Tapestry mantle made by ANC activist for Mandela to 'fly' from prison for sale at Bonhams in London

19 Mar 2014, The South African Sale

A rare piece of ANC heritage that links Nelson Mandela to another leader of the armed fight to end Apartheid, Arthur Goldreich, will be sold at Bonhams South African art sale on March 19th in London

The item Bonhams is selling, titled 'Mantle for Nelson' was made by artist and designer, Arthur Goldreich (South African, 1929-2011) in 1983. It is a painted collage and raffia hanging some 104cm by 102cm and is estimated to sell for £4,000 to £6,000.

Giles Peppiatt, Head of South African Art at Bonhams says: "The work was conceived as a mantle for Nelson Mandela to fly from jail. A sort of magic flying carpet idea."

As opposition shifted from peaceful protest to violence in the 1960's Arthur Goldreich, an artist and designer, became a leading ANC planner, who traveled widely overseas seeking military aid and information on making weapons in East Germany, Russia and China. He wrote a detailed plan for the overthrow of South Africa based on blowing up key industrial targets. He and his family lived on Lilliesleaf Farm ten miles north of Johannesburg. This became the center of planning for the ANC's military wing, Umkonto we Sizwe, Spear of the Nation. On July 11 1963 the police raided the farm and took Golreich and Walter Sisulu, the ANC's Secretary General, plus 15 others captive. Nelson Mandela had been arrested the year before.

Unlike Mandela, Goldreich managed to escape prison with another colleague Harold Wolpe, a lawyer and ANC activist, by bribing a guard and dressing up as a priests. During one of the tensest periods of the anti-apartheid struggle, a single-winged Cessna aircraft carrying two priests in dog collars took off from an airstrip in Swaziland and flew across South African territory to British Bechuanaland. The "clerics" stepped out to a rapturous welcome from the local African National Congress. The escape of the freedom fighter Arthur Goldreich had been accomplished.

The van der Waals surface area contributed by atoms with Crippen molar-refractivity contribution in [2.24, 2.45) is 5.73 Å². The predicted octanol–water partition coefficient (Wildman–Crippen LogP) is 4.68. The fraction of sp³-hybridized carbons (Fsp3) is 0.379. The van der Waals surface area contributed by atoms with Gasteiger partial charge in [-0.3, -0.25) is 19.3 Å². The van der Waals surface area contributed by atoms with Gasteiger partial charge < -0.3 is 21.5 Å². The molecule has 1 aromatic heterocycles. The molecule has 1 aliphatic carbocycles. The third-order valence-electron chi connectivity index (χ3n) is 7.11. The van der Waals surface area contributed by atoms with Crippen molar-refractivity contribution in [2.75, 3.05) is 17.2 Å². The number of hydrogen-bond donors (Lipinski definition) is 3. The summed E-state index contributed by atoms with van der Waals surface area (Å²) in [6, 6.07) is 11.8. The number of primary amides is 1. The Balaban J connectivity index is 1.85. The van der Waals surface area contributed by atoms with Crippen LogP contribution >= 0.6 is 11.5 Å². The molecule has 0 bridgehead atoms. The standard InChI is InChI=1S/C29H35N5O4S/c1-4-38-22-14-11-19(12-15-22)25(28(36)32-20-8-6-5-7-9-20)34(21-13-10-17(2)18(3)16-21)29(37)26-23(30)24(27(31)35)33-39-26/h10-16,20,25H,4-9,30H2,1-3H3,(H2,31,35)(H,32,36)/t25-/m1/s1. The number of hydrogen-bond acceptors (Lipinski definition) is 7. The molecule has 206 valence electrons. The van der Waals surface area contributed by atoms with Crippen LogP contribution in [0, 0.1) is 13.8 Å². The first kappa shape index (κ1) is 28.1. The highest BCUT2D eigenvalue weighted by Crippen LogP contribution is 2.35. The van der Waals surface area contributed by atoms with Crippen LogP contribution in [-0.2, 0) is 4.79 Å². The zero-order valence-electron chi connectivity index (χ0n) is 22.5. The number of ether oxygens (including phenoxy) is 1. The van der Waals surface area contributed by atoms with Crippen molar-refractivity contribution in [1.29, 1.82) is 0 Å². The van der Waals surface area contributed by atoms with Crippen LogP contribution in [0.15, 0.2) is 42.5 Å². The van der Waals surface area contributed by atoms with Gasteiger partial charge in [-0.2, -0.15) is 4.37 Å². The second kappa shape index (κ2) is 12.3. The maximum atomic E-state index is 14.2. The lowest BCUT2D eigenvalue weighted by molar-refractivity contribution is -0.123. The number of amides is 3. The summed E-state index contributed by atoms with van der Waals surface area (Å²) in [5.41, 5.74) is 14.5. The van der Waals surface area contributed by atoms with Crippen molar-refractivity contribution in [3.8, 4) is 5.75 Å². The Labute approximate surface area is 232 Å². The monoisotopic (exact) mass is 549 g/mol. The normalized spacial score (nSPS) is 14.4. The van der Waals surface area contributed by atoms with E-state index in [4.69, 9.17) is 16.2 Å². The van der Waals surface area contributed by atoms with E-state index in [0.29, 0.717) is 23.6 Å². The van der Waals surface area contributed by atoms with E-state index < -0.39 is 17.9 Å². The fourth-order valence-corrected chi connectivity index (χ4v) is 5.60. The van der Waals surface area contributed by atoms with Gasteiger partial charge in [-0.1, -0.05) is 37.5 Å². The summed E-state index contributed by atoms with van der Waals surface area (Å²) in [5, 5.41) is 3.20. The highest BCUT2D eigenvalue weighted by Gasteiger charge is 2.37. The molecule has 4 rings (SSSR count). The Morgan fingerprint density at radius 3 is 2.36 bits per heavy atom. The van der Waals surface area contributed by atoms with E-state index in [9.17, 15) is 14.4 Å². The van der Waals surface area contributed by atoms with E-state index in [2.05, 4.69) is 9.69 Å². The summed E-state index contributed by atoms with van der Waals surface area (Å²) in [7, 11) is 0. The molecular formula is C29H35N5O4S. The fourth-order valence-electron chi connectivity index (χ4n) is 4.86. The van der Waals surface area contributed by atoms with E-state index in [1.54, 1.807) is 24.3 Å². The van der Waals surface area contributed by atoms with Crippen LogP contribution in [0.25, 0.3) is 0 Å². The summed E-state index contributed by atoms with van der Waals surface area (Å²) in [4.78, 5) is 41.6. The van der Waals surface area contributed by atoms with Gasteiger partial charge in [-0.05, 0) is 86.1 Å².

Nelson Mandela valued Goldreich because of his experience fighting in Israel during and after the War of Independence in 1948.

Goldreich went on to head the design department of the Bezalel Academy of Arts and Design in Jerusalem. In 1994 he returned briefly to South Africa to attend a reunion at Lilliesleaf which has since been turned into a Museum.

Goldreich produced this fascinating work dedicated to Nelson Mandela in 1983, when Mandela was still incarcerated.


NOTES FOR EDITORS

Bonhams, founded in 1793, is one of the world's largest auctioneers of fine art and antiques. The present company was formed by the merger in November 2001 of Bonhams & Brooks and Phillips Son & Neale. In August 2002, the company acquired Butterfields, the principal firm of auctioneers on the West Coast of America. Today, Bonhams offers more sales than any of its rivals, through two major salerooms in London: New Bond Street and Knightsbridge; and a further three in the UK regions and Scotland. Sales are also held in San Francisco, Los Angeles, Carmel, New York and Connecticut in the USA; and Germany, France, Monaco, Hong Kong and Australia. Bonhams has a worldwide network of offices and regional representatives in 25 countries offering sales advice and valuation services in 60 specialist areas. For a full listing of upcoming sales, plus details of Bonhams specialist departments go to www.bonhams.com

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